Artigo em Inglês | MEDLINE | ID: mdl-25434003

RESUMO

Mutations in components of the major spliceosome have been described in disorders with craniofacial anomalies, e.g., Nager syndrome and mandibulofacial dysostosis type Guion-Almeida. The U5 spliceosomal complex of eight highly conserved proteins is critical for pre-mRNA splicing. We identified biallelic mutations in TXNL4A, a member of this complex, in individuals with Burn-McKeown syndrome (BMKS). This rare condition is characterized by bilateral choanal atresia, hearing loss, cleft lip and/or palate, and other craniofacial dysmorphisms. Mutations were found in 9 of 11 affected families. In 8 families, affected individuals carried a rare loss-of-function mutation (nonsense, frameshift, or microdeletion) on one allele and a low-frequency 34 bp deletion (allele frequency 0.76%) in the core promoter region on the other allele. In a single highly consanguineous family, formerly diagnosed as oculo-oto-facial dysplasia, the four affected individuals were homozygous for a 34 bp promoter deletion, which differed from the promoter deletion in the other families. Reporter gene and in vivo assays showed that the promoter deletions led to reduced expression of TXNL4A. Depletion of TXNL4A (Dib1) in yeast demonstrated reduced assembly of the tri-snRNP complex. Our results indicate that BMKS is an autosomal-recessive condition, which is frequently caused by compound heterozygosity of low-frequency promoter deletions in combination with very rare loss-of-function mutations.


Assuntos
Atresia das Cóanas/genética , Surdez/congênito , Deleção de Genes , Cardiopatias Congênitas/genética , Regiões Promotoras Genéticas/genética , Ribonucleoproteína Nuclear Pequena U5/genética , Spliceossomos/genética , Alelos , Pré-Escolar , Atresia das Cóanas/diagnóstico , Surdez/diagnóstico , Surdez/genética , Exossomos/genética , Facies , Feminino , Perfilação da Expressão Gênica , Frequência do Gene , Genes Reporter , Cardiopatias Congênitas/diagnóstico , Heterozigoto , Homozigoto , Humanos , Masculino , Mutação , Análise de Sequência com Séries de Oligonucleotídeos , Linhagem , Fenótipo , Ribonucleoproteína Nuclear Pequena U5/metabolismo , Análise de Sequência de DNA , Spliceossomos/metabolismo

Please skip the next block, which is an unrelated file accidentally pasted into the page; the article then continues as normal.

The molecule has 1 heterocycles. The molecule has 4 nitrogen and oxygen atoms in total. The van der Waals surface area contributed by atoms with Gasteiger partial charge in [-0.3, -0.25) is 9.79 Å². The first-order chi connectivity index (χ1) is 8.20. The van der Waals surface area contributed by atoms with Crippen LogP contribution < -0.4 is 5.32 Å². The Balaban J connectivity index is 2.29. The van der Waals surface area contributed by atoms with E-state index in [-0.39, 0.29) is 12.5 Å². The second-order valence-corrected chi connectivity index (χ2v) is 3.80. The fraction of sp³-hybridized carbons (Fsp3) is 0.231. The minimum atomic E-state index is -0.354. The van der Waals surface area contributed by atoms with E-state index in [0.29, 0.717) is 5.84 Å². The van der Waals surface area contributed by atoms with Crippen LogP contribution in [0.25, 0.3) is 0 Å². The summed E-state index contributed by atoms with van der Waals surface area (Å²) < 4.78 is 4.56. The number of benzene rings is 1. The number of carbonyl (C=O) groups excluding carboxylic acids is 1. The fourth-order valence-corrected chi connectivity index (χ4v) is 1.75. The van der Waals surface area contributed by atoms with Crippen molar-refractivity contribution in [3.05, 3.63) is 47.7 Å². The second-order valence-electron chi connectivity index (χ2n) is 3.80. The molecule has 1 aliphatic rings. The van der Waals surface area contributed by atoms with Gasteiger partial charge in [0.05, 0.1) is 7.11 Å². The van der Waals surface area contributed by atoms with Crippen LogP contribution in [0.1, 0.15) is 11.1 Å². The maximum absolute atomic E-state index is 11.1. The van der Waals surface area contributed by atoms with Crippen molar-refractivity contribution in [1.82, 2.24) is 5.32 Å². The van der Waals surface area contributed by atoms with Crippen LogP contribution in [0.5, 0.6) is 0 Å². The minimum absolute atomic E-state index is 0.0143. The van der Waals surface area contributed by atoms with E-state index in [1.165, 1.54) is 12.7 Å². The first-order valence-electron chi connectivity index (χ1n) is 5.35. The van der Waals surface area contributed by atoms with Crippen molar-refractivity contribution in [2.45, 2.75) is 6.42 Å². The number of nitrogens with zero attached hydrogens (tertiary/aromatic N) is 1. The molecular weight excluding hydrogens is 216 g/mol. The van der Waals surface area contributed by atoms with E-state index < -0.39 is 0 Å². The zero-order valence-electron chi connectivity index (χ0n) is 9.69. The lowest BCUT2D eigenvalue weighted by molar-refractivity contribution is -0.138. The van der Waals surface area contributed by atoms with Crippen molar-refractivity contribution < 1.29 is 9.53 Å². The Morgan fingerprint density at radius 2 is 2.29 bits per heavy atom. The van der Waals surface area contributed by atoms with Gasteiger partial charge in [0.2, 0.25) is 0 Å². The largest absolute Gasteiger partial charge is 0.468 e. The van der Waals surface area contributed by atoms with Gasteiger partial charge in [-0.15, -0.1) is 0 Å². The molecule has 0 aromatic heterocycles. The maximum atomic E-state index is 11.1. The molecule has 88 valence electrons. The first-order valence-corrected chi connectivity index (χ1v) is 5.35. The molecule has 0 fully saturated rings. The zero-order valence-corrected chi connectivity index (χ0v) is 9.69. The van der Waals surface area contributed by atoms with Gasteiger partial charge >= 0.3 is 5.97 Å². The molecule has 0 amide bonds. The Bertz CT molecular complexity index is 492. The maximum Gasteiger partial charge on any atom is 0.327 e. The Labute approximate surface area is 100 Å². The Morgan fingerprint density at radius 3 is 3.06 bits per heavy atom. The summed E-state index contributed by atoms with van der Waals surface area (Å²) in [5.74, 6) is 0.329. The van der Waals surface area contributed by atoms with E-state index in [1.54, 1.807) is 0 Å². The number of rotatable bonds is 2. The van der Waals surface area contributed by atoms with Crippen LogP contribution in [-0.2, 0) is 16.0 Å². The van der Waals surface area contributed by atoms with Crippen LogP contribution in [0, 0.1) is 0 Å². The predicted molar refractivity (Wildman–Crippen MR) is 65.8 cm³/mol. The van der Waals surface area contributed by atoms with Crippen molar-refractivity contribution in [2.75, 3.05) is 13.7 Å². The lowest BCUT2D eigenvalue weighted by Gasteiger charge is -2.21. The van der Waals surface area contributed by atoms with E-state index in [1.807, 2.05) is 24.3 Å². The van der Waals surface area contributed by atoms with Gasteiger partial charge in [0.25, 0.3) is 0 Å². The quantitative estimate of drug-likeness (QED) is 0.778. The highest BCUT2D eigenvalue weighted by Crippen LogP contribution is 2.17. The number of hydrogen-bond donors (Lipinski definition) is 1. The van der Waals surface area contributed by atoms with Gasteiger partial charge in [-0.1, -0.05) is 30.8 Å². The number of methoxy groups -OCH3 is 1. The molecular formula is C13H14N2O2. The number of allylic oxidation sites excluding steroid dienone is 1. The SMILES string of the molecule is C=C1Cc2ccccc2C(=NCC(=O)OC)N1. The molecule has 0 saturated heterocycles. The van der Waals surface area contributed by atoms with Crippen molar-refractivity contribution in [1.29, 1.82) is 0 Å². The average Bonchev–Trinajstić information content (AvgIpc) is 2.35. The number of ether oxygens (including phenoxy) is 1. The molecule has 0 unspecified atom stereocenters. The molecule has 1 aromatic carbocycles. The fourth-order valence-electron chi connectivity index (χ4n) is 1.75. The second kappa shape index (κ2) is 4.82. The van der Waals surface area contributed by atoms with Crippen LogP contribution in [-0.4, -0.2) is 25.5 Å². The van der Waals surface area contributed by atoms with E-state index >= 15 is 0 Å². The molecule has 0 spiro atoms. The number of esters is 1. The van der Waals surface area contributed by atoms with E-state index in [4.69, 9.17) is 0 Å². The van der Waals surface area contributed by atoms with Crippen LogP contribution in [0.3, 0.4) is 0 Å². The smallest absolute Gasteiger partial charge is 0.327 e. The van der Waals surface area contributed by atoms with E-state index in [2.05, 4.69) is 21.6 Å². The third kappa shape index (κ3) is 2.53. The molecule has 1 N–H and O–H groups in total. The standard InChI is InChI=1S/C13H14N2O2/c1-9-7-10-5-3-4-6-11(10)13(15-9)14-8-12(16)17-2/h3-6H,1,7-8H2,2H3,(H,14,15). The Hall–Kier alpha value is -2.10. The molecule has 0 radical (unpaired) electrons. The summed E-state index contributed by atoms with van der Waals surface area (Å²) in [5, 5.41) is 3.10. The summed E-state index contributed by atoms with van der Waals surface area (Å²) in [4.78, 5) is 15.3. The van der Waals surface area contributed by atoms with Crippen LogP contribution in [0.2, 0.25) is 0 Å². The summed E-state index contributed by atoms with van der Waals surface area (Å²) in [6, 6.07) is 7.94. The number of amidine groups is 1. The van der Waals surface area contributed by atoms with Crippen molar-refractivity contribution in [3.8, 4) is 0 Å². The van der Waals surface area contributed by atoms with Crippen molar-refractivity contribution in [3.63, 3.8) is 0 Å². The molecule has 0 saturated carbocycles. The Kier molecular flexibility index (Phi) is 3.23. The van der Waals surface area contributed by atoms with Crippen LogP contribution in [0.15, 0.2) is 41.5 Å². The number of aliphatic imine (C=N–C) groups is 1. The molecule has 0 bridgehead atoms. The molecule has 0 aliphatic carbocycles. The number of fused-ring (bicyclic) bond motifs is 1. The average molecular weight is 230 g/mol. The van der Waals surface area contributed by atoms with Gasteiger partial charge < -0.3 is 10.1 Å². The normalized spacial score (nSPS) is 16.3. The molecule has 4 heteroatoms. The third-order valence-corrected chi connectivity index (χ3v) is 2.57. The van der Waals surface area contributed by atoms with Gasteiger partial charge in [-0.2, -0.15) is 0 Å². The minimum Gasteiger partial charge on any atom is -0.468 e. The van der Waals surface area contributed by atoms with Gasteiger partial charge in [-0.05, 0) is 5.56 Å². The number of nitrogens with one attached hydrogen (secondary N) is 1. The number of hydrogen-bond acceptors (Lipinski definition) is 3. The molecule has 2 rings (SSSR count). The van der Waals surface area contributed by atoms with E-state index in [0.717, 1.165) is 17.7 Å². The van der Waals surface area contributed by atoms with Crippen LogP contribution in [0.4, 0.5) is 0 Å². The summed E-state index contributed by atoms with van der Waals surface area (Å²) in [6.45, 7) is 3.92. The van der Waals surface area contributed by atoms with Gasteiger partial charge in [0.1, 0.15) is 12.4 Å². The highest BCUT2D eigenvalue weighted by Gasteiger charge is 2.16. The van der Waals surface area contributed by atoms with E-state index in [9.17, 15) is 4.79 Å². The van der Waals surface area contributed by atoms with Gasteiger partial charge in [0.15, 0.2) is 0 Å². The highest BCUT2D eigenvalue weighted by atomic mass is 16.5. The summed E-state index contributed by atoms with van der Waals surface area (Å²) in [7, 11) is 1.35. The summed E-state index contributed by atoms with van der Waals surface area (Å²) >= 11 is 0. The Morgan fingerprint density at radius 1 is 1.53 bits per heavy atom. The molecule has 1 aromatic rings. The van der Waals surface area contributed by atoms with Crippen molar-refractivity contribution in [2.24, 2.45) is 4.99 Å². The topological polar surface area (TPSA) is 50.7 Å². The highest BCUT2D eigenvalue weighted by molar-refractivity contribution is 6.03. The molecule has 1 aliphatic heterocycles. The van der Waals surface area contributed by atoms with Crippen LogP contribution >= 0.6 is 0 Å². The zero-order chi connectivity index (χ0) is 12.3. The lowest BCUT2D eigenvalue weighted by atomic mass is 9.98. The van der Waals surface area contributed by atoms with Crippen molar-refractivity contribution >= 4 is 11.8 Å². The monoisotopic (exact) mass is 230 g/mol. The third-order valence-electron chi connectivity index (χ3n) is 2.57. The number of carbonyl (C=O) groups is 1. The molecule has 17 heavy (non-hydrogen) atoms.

8.
Am J Med Genet A ; 164A(11): 2707-23, 2014 Nov.
Artigo em Inglês | MEDLINE | ID: mdl-25123976

RESUMO

22q11.2 deletion syndrome is one of the most common microdeletion syndromes. Most patients have a deletion resulting from a recombination of low copy repeat blocks LCR22-A and LCR22-D. Loss of the TBX1 gene is considered the most important cause of the phenotype. A limited number of patients with smaller, overlapping deletions distal to the TBX1 locus have been described in the literature. In these patients, the CRKL gene is deleted. Haploinsufficiency of this gene has also been implicated in the pathogenesis of 22q11.2 deletion syndrome. To distinguish these deletions (comprising the LCR22-B to LCR22-D region) from the more distal 22q11.2 deletions (located beyond LCR22-D), we propose the term "central 22q11.2 deletions". In the present study we report on 27 new patients with such a deletion. Together with information on previously published cases, we review the clinical findings of 52 patients. The prevalence of congenital heart anomalies and the frequency of de novo deletions in patients with a central deletion are substantially lower than in patients with a common or distal 22q11.2 deletion. Renal and urinary tract malformations, developmental delays, cognitive impairments and behavioral problems seem to be equally frequent as in patients with a common deletion. None of the patients had a cleft palate. Patients with a deletion that also encompassed the MAPK1 gene, located just distal to LCR22-D, have a different and more severe phenotype, characterized by a higher prevalence of congenital heart anomalies, growth restriction and microcephaly. Our results further elucidate genotype-phenotype correlations in 22q11.2 deletion syndrome spectrum.


Assuntos
Síndrome de DiGeorge/diagnóstico , Síndrome de DiGeorge/genética , Adolescente , Adulto , Criança , Pré-Escolar , Facies , Família , Feminino , Ordem dos Genes , Loci Gênicos , Humanos , Masculino , Fenótipo , Diagnóstico Pré-Natal , Adulto Jovem
9.
BMC Musculoskelet Disord ; 14: 323, 2013 Nov 16.
Artigo em Inglês | MEDLINE | ID: mdl-24237863

RESUMO